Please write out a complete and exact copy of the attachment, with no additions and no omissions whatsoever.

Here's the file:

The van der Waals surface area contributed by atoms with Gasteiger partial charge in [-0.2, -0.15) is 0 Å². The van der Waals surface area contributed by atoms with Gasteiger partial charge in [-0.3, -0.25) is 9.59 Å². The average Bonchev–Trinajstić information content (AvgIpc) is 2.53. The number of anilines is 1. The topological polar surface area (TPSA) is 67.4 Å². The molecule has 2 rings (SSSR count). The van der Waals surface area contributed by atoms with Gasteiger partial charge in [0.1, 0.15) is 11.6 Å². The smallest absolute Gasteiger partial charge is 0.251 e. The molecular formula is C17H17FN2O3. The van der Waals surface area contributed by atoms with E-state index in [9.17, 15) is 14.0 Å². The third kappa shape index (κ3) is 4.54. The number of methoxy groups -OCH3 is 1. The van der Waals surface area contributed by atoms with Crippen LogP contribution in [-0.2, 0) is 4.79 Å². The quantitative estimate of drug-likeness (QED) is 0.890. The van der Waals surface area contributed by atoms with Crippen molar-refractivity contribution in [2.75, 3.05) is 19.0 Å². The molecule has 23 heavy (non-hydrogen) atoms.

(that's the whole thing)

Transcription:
The van der Waals surface area contributed by atoms with Gasteiger partial charge in [-0.2, -0.15) is 0 Å². The van der Waals surface area contributed by atoms with Gasteiger partial charge in [-0.3, -0.25) is 9.59 Å². The average Bonchev–Trinajstić information content (AvgIpc) is 2.53. The number of anilines is 1. The topological polar surface area (TPSA) is 67.4 Å². The molecule has 2 rings (SSSR count). The van der Waals surface area contributed by atoms with Gasteiger partial charge in [0.1, 0.15) is 11.6 Å². The smallest absolute Gasteiger partial charge is 0.251 e. The molecular formula is C17H17FN2O3. The van der Waals surface area contributed by atoms with E-state index in [9.17, 15) is 14.0 Å². The third kappa shape index (κ3) is 4.54. The number of methoxy groups -OCH3 is 1. The van der Waals surface area contributed by atoms with Crippen LogP contribution in [-0.2, 0) is 4.79 Å². The quantitative estimate of drug-likeness (QED) is 0.890. The van der Waals surface area contributed by atoms with Crippen molar-refractivity contribution in [2.75, 3.05) is 19.0 Å². The molecule has 23 heavy (non-hydrogen) atoms.